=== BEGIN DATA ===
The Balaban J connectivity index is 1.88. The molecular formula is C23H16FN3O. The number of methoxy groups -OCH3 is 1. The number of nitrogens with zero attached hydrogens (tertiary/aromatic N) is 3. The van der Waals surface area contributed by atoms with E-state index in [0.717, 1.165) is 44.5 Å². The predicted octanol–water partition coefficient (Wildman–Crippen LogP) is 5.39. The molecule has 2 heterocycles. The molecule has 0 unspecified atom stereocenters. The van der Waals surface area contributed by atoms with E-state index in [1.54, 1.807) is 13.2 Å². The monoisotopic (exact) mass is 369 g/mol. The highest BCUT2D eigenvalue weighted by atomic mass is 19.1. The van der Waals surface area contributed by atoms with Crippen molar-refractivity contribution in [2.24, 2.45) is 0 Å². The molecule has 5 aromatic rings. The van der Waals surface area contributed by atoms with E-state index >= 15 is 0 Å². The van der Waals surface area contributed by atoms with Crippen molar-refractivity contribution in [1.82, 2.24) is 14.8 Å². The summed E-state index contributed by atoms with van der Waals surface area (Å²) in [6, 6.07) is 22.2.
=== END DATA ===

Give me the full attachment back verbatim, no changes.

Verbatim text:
The Balaban J connectivity index is 1.88. The molecular formula is C23H16FN3O. The number of methoxy groups -OCH3 is 1. The number of nitrogens with zero attached hydrogens (tertiary/aromatic N) is 3. The van der Waals surface area contributed by atoms with E-state index in [0.717, 1.165) is 44.5 Å². The predicted octanol–water partition coefficient (Wildman–Crippen LogP) is 5.39. The molecule has 2 heterocycles. The molecule has 0 unspecified atom stereocenters. The van der Waals surface area contributed by atoms with E-state index in [1.54, 1.807) is 13.2 Å². The monoisotopic (exact) mass is 369 g/mol. The highest BCUT2D eigenvalue weighted by atomic mass is 19.1. The van der Waals surface area contributed by atoms with Crippen molar-refractivity contribution in [2.24, 2.45) is 0 Å². The molecule has 5 aromatic rings. The van der Waals surface area contributed by atoms with E-state index >= 15 is 0 Å². The van der Waals surface area contributed by atoms with Crippen molar-refractivity contribution in [1.82, 2.24) is 14.8 Å². The summed E-state index contributed by atoms with van der Waals surface area (Å²) in [6, 6.07) is 22.2.